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TI EZ430 Chronos Reviewed

In designing the Toscanini interface, I used the Texas Instrument EZ430 Chronos development kit to record accelerometer information. The watch is simply an enclosure for the CC430 system, complete with a 3-accelerometer array in XYZ configuration, pressure sensor, and temperature sensor. For an extra $50, they’ll throw in an extra peripheral that can monitor heart rate.

Upon opening the box, the first thing the user will notice is a piece of paper proclaiming that the watch is a development kit, and therefore still considered ‘experimental’ technology.  This is the first sign that the device is not for technological laymen. After plucking the device out of the box and removing the protective plastic, it’s relatively easy to get turned on and the time set. The device comes with two USB dongles, one for programming and debugging the microprocessor and another for receiving transmitted data.

Again, this is not an every-day watch that also has cool geeky features. The EZ430 chronos is a development kit, meant for techies who are interested in learning about microprocessors and physical interfaces, hackers, and technologically advanced users with active/athletic needs. The watch itself doesn’t keep time very well, and it’s not a fashionable device. Clearly not a good gift for a geeky friend in need of a time piece, but as it can be strapped to a users wrist, it’s the perfectMIDI controller, golf swing analyzer, andpower point presentation tool.

I personally enjoy the design of the watch, though it is fairly bulky. The buttons, 3 on one side and 2 on the other, are difficult to reach and sometimes aren’t very responsive. The system itself is not necessarily an elegant design but it is functional and simple. The included USB dongles do not have their own encloses, and are very fragile, which can be a bit disconcerting especially when trying to use the device on the fly. Overall, it is designed to be useful and for ease of use, and is a wonderful tool for prototyping interfaces and firmware, but not something that should be passed off as worthy of  the technology consumer market.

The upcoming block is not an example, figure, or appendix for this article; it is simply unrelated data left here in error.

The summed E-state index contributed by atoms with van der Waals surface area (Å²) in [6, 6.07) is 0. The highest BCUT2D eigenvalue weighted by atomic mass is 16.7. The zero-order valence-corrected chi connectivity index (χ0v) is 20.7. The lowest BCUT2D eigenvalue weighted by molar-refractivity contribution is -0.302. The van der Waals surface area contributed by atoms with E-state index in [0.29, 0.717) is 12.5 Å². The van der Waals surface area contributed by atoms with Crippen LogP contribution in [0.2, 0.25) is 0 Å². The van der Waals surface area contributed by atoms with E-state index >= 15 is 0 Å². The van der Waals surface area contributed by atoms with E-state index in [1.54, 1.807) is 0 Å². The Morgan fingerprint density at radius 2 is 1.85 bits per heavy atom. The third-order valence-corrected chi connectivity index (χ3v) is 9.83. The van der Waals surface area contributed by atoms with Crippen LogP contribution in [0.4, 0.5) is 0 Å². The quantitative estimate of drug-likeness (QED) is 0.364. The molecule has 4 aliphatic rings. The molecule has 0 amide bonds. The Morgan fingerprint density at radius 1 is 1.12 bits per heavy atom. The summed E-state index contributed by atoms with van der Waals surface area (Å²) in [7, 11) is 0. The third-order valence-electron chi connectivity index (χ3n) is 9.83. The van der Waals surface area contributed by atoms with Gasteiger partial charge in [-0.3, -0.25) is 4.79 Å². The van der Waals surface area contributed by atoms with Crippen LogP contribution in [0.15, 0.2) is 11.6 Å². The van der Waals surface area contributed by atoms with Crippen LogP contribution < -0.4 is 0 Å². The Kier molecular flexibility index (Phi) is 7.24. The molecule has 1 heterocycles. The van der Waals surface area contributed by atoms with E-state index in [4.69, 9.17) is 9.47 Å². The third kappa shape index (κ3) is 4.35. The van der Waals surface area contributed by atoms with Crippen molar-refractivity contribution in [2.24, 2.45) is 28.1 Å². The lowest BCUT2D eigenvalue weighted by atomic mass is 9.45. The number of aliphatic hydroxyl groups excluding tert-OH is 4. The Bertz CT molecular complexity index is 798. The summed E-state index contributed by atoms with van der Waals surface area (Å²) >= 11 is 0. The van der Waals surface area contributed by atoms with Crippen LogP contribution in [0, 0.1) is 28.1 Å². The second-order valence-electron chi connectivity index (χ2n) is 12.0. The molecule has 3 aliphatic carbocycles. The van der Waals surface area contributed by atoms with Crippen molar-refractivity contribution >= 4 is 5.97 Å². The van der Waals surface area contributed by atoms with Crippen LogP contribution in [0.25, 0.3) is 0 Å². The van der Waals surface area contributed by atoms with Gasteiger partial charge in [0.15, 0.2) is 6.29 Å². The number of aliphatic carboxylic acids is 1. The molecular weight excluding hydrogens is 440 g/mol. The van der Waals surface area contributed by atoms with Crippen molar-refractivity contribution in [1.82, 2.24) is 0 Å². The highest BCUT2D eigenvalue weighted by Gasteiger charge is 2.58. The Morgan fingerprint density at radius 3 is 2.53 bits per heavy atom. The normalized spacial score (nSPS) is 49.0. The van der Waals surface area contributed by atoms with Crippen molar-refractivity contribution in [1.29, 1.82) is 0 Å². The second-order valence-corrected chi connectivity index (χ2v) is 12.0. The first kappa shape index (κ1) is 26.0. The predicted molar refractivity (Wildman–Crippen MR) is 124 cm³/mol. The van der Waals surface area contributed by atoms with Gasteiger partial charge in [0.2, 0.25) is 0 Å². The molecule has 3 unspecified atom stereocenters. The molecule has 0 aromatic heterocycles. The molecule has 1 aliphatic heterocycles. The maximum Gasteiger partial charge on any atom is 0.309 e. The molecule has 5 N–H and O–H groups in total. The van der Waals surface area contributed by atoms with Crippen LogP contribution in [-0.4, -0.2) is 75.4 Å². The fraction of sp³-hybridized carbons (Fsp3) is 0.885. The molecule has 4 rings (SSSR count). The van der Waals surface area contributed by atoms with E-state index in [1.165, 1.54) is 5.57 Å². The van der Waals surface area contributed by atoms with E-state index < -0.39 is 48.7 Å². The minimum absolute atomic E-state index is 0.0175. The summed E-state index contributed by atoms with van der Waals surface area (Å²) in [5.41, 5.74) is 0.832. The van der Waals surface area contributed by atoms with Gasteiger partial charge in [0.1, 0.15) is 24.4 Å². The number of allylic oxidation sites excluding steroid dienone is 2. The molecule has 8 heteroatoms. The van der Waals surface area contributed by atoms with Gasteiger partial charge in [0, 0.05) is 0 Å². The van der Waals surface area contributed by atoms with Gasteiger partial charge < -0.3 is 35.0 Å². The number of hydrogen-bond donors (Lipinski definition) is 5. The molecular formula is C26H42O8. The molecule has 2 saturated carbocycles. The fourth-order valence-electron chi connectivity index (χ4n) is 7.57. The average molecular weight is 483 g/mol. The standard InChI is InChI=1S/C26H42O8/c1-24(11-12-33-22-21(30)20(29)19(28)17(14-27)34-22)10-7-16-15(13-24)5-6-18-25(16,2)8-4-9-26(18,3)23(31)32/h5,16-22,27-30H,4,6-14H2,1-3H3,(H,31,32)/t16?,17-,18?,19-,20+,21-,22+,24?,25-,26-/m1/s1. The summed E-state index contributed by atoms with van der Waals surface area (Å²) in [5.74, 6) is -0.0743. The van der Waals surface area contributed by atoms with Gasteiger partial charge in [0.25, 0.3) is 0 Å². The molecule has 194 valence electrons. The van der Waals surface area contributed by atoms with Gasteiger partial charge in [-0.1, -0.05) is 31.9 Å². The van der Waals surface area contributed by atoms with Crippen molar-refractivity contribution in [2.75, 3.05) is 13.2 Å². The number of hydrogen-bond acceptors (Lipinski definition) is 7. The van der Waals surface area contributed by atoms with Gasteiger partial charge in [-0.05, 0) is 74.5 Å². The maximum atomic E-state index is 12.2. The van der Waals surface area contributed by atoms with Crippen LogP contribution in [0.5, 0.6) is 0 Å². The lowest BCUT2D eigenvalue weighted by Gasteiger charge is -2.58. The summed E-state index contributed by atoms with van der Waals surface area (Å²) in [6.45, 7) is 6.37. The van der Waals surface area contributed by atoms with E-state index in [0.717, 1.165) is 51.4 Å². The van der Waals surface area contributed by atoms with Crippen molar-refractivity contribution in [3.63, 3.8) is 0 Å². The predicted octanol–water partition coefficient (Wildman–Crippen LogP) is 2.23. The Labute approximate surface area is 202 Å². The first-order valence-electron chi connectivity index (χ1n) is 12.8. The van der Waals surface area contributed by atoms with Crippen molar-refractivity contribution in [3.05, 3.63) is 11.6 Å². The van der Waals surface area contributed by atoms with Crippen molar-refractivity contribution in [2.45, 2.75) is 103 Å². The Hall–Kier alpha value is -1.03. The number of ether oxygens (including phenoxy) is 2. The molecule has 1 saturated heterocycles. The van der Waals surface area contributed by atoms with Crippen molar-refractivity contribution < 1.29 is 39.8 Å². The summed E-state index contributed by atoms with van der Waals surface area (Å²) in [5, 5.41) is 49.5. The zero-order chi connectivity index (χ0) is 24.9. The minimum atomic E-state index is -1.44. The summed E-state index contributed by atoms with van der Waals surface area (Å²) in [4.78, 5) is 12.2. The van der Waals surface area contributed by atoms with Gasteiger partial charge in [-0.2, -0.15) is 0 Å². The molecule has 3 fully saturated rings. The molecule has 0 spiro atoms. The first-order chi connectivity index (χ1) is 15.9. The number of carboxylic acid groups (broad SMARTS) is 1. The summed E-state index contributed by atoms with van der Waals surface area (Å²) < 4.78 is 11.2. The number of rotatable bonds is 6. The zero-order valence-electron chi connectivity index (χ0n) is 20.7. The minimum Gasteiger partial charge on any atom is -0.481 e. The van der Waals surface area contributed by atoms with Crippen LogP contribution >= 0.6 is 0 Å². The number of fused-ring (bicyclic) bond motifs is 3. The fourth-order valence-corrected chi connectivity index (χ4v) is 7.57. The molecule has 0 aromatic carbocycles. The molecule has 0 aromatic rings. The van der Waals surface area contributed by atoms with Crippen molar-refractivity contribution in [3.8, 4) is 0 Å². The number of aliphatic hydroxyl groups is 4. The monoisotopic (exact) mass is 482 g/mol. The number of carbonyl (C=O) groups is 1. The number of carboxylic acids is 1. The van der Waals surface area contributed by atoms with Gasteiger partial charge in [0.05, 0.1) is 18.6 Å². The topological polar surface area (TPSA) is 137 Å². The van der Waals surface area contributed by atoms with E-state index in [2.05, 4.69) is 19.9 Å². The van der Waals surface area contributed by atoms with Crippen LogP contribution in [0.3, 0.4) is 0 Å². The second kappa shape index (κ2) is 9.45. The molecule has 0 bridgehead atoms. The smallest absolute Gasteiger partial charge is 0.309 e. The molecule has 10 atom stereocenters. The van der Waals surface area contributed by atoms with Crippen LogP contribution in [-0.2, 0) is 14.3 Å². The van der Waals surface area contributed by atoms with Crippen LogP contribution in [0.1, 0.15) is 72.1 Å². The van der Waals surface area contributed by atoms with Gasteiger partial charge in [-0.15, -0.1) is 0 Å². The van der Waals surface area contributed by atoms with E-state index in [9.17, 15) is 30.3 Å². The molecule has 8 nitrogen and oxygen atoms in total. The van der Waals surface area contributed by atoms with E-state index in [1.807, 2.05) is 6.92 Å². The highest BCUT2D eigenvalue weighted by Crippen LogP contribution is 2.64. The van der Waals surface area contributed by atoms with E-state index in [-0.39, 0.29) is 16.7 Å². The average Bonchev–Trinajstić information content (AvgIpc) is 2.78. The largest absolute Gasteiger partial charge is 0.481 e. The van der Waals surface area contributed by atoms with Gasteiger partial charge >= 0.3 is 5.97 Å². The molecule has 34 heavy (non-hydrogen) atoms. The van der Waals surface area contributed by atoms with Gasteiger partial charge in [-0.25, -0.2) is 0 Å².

Moving on to how the device works, I have devised five guidelines for to judge whether or not it is ‘good’.

1. Is it comfortable?

The user has to wear the device, and sometimes perform sensitive tasks with it on. In all, the device is wearable, but not exactly comfortable. I tend to take it off after a few hours.

2. Does the hardware work?

The buttons are mostly reliable, but after opening the back of the watch to access the microprocessor chip for reprogramming, they will never, EVER work the same.

3. Is it easy to connect?

Connectivity isn’t an issue, just plug in the dongle and press the watch button. And even though the transmission is done over RF, the range allows you to be over one hundred feet from your computer (I’ve tested it at approximately sixty with no dropout).

4. Are the accelerometers accurate?

The device is equipped with a MSP430 microprocessing chip with integrated <1GHz wireless transceiver. The chip is reliable, and broadcasts reliably with very little latency.

5. Is it easy to hack?

If you can use a screw driver to remove the backing of the watch, have the ability to attach the chip to the programming module and insert it into a USB drive, then you can hack the watch. Well, as long as you know how to write C code, but if you don’t, then why are you hacking and not reading?

Overall, I think the device is quite useful for those in the target market, but only at first. After having designed the Toscanini interface using this watch, I couldn’t move forward re-selling these devices as part of the Toscanini system. At a certain point one desires blu-tooth transmitting, if not only for easier pairing with Apple machines. The design could also be slimmer, but then the price point would be higher. While the device has been instrumental in the design of the interface, it has slowly started to result in poor responses during demonstrations.

Luckily, Bill Geiser has started another venture, dubbed the MetaWatch, which promises to be the next best thing in wearable technology. Hopefully I can get my hands on one soon to see how the two compare.

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